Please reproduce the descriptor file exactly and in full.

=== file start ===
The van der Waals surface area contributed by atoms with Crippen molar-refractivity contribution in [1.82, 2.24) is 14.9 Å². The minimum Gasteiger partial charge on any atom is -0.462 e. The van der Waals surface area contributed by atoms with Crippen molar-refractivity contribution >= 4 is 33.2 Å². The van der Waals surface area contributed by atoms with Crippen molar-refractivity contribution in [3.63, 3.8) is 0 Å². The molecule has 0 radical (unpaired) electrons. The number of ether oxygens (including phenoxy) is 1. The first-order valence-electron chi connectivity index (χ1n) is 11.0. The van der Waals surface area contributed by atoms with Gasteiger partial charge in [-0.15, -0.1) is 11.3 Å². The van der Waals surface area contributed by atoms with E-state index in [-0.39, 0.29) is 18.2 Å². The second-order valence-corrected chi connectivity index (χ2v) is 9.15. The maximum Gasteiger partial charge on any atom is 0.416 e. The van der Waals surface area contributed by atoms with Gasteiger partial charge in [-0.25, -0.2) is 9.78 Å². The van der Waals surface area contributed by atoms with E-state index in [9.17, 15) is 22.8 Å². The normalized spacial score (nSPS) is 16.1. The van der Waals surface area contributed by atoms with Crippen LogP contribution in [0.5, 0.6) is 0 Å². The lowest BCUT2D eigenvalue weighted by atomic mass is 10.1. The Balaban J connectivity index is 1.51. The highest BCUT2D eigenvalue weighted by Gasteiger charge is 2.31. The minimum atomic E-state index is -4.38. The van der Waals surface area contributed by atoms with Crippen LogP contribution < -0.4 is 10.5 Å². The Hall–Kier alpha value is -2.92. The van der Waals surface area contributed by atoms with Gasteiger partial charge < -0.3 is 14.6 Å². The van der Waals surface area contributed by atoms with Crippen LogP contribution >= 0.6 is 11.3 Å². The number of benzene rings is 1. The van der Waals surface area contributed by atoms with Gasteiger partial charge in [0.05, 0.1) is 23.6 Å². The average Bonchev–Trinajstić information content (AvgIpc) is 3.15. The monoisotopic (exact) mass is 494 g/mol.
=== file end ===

The van der Waals surface area contributed by atoms with Crippen molar-refractivity contribution in [1.82, 2.24) is 14.9 Å². The minimum Gasteiger partial charge on any atom is -0.462 e. The van der Waals surface area contributed by atoms with Crippen molar-refractivity contribution >= 4 is 33.2 Å². The van der Waals surface area contributed by atoms with Crippen molar-refractivity contribution in [3.63, 3.8) is 0 Å². The molecule has 0 radical (unpaired) electrons. The number of ether oxygens (including phenoxy) is 1. The first-order valence-electron chi connectivity index (χ1n) is 11.0. The van der Waals surface area contributed by atoms with Gasteiger partial charge in [-0.15, -0.1) is 11.3 Å². The van der Waals surface area contributed by atoms with E-state index in [-0.39, 0.29) is 18.2 Å². The second-order valence-corrected chi connectivity index (χ2v) is 9.15. The maximum Gasteiger partial charge on any atom is 0.416 e. The van der Waals surface area contributed by atoms with Gasteiger partial charge in [-0.25, -0.2) is 9.78 Å². The van der Waals surface area contributed by atoms with E-state index in [9.17, 15) is 22.8 Å². The normalized spacial score (nSPS) is 16.1. The van der Waals surface area contributed by atoms with Crippen LogP contribution in [0.5, 0.6) is 0 Å². The lowest BCUT2D eigenvalue weighted by atomic mass is 10.1. The Balaban J connectivity index is 1.51. The highest BCUT2D eigenvalue weighted by Gasteiger charge is 2.31. The minimum atomic E-state index is -4.38. The van der Waals surface area contributed by atoms with Crippen LogP contribution < -0.4 is 10.5 Å². The Hall–Kier alpha value is -2.92. The van der Waals surface area contributed by atoms with Gasteiger partial charge < -0.3 is 14.6 Å². The van der Waals surface area contributed by atoms with Crippen LogP contribution >= 0.6 is 11.3 Å². The number of benzene rings is 1. The van der Waals surface area contributed by atoms with Gasteiger partial charge in [0.05, 0.1) is 23.6 Å². The average Bonchev–Trinajstić information content (AvgIpc) is 3.15. The monoisotopic (exact) mass is 494 g/mol.